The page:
Karyn Crowe Ruiz also found in her parent's belongings some photographs of  her grandfather, J. Thomas Crowe. Tom Crowe , as he was called, was a prominent attorney as well as a well-respected community leader. In 1970 Tom became the only attorney from the San Joaquin Valley to ever serve as President of the California State Bar. He was a lifelong Boy Scout advocate and
in 1980 he was given the 1st  Distinguished Citizen award from the Mt. Whitney area council for the Boy Scouts. In 1936 he married Wanda Walston of Visalia, and three children resulted from that marriage—Marilyn, John and Dan. Tom Crowe was named Grand Marshall of the Rodeo Parade in 1970 and is shown here with his wife Wanda.

Acequia— Wow Have We Slaughtered the Pronunciation!
Recently, I was listening to a historical podcast and the narrator was talking about water and irrigation on the land that is now in New Mexico. He kept referring to a small irrigation channel that he pronouncedd "a say kia". I was intrigued by the word and finally realized he was using the correct Spanish pronunciation for the word we are all familiar with: Acequia as in Acequia Avenue. I understand California is full of Spanish names like Sierra Nevada, Los Angeles, Santa Clara, and so on, and frequently, the Anglo pronunciation is a little different from the Spanish. The Anglo pronunciation of Acequia isn't anything like the Spanish pronunciation. If you'd like to hear the exact pronunciation of the word, go to:  In the search bar at the top, type the word acequia and click search. Midway down in bold is the word acequia with a little speaker next to it. Click on the speaker and hear the correct pronunciation of acequia. I think you will be surprised.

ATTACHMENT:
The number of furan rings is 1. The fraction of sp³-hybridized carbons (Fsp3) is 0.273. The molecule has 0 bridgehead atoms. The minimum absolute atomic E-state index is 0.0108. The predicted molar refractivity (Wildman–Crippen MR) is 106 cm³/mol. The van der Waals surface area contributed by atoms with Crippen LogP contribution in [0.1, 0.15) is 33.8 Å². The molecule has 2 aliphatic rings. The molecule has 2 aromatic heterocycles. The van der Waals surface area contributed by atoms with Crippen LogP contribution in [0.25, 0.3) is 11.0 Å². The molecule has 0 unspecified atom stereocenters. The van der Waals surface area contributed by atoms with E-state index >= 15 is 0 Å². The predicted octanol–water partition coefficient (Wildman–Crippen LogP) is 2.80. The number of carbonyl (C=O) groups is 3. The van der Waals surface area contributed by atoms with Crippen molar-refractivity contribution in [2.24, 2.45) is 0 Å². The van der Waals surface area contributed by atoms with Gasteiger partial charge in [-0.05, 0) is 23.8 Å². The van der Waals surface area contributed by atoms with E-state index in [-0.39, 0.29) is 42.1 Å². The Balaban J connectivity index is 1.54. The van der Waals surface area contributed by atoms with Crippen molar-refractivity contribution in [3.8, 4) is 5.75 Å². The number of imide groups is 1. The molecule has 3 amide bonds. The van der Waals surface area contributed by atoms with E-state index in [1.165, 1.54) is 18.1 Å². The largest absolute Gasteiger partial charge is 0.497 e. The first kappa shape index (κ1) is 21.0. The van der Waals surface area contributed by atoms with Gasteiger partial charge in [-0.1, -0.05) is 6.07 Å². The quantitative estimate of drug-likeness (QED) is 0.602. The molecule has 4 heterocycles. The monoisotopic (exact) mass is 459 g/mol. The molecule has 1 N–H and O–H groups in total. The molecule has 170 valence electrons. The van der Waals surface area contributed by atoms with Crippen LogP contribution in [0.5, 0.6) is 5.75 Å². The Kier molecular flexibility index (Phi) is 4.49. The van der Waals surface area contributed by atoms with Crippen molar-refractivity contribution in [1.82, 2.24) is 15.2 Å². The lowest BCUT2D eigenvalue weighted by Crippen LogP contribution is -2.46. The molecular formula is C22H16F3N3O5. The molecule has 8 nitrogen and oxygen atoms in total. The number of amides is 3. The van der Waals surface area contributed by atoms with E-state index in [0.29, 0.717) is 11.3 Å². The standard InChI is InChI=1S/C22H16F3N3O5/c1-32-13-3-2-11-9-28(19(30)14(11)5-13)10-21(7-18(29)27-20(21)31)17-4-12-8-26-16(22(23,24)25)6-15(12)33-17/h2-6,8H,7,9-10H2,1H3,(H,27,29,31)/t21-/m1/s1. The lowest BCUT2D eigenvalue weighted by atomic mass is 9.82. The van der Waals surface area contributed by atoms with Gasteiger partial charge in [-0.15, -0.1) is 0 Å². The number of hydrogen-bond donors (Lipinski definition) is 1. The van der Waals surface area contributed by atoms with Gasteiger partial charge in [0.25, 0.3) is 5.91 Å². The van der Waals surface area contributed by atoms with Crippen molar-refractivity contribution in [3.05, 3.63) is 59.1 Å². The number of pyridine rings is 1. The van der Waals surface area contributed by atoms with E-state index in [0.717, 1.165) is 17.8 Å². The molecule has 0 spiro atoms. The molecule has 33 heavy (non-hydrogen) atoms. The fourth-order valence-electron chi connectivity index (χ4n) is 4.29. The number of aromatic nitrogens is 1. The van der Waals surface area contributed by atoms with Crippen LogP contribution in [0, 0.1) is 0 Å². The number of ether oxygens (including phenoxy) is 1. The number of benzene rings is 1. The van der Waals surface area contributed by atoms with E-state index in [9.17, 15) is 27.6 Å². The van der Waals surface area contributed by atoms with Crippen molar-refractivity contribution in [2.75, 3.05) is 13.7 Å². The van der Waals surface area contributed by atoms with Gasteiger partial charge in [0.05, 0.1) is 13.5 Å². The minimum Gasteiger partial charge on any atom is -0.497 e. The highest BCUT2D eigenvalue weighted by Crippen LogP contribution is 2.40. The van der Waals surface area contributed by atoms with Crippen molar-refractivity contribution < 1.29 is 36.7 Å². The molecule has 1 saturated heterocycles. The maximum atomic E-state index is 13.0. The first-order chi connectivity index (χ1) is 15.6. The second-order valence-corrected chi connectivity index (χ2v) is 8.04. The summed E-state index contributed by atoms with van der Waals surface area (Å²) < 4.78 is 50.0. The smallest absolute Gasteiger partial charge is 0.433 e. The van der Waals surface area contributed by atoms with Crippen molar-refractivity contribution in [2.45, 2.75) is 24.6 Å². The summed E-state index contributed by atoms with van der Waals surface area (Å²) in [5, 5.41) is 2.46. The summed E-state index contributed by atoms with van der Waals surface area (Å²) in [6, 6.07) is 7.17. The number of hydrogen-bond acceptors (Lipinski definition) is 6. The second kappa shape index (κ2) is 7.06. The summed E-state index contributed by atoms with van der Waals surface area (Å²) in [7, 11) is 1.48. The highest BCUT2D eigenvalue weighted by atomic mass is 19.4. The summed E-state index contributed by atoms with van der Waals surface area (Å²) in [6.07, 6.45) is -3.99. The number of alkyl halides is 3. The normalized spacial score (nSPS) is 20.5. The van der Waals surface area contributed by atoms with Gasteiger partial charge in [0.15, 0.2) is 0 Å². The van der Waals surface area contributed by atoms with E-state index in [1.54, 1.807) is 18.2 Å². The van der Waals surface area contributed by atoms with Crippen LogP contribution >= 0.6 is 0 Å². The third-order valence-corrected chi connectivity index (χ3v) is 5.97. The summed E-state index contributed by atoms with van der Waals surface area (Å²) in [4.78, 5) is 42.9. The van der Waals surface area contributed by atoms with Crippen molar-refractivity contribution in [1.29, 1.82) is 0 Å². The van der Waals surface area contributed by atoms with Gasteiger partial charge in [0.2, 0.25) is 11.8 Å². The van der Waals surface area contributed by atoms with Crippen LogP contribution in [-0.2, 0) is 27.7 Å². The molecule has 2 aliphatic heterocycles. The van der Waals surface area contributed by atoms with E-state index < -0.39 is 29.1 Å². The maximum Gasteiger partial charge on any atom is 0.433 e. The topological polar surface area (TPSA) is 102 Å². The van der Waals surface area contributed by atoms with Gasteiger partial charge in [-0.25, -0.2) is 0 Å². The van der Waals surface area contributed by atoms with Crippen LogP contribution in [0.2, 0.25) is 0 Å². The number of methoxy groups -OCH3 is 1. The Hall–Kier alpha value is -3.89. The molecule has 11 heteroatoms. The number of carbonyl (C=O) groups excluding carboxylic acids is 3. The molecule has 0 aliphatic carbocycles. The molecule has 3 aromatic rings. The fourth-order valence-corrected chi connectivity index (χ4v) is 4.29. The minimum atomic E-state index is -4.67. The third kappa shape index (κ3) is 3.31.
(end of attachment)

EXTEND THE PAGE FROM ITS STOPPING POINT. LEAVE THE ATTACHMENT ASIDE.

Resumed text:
***Dana Lubich checked with Central Valley Community Bank, the successor to Visalia Community Bank, and asked if the yearly historical calendar was going to continue. He was told it would not. Too bad as this calendar had a good run. Maybe some other business will pick up the historical calendar idea.

***Barb Armo asked about cotton crops around Visalia. She remembers a lot of them in the earlier years, and remembers a group of women who called themselves Cotton Wives. What happened to the local cotton crops and what happened to Cotton Wives? Anyone know?

***Recently, Jas David Lacey noticed the old barn and tank house at the corner of Caldwell & Linwood. These old structures had been hidden for so many years and because of some clearing of land, they are now exposed. Does anyone know anything about the old farmhouse history or the property history? It is on the northeast corner of Linwood and Caldwell. Drive by and take a look.

***If you'd like to know more about the historic Armory Hall here in Visalia, pick up a copy of the August 2014 Lifestyle Magazine and on page 50 you can read about the interesting old building, or you can read it online at:

***There is a skateboard museum in Morro Bay and when Paul Spencer visited it, he heard through the owner that the skateboard park that used to be at Mooney's Grove "was the very first skateboard park built in the United States." Does anyone know anything about this distinction?


His head swelled, his voice is harsh,
When he awakes at morn.
Because each night he loves to drink
The well-aged juice of corn.
The Visalia Daily Morning Delta, January 2, 1900  Note: Published  right after a big New Year's bash, I'm sure!